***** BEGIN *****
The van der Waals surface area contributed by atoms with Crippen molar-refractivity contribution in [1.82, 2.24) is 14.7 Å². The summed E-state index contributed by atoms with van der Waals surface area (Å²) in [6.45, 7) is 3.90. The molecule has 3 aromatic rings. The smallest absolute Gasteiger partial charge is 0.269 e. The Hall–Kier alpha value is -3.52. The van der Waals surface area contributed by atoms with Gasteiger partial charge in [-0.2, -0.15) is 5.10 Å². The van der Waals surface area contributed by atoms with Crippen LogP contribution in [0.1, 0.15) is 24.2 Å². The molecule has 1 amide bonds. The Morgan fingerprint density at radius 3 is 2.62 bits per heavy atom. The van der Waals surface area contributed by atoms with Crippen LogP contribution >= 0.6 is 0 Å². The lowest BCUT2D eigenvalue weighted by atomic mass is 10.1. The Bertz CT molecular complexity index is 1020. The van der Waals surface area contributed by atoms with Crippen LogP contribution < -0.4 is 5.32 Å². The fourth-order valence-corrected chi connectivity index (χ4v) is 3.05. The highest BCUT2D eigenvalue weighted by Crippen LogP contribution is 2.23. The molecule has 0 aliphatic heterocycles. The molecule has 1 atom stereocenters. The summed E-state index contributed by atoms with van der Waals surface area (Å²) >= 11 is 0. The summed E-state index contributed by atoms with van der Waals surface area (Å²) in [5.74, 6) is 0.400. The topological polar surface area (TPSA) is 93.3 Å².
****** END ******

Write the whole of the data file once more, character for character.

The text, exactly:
The van der Waals surface area contributed by atoms with Crippen molar-refractivity contribution in [1.82, 2.24) is 14.7 Å². The summed E-state index contributed by atoms with van der Waals surface area (Å²) in [6.45, 7) is 3.90. The molecule has 3 aromatic rings. The smallest absolute Gasteiger partial charge is 0.269 e. The Hall–Kier alpha value is -3.52. The van der Waals surface area contributed by atoms with Gasteiger partial charge in [-0.2, -0.15) is 5.10 Å². The van der Waals surface area contributed by atoms with Crippen LogP contribution in [0.1, 0.15) is 24.2 Å². The molecule has 1 amide bonds. The Morgan fingerprint density at radius 3 is 2.62 bits per heavy atom. The van der Waals surface area contributed by atoms with Crippen LogP contribution >= 0.6 is 0 Å². The lowest BCUT2D eigenvalue weighted by atomic mass is 10.1. The Bertz CT molecular complexity index is 1020. The van der Waals surface area contributed by atoms with Crippen LogP contribution < -0.4 is 5.32 Å². The fourth-order valence-corrected chi connectivity index (χ4v) is 3.05. The highest BCUT2D eigenvalue weighted by Crippen LogP contribution is 2.23. The molecule has 0 aliphatic heterocycles. The molecule has 1 atom stereocenters. The summed E-state index contributed by atoms with van der Waals surface area (Å²) >= 11 is 0. The summed E-state index contributed by atoms with van der Waals surface area (Å²) in [5.74, 6) is 0.400. The topological polar surface area (TPSA) is 93.3 Å².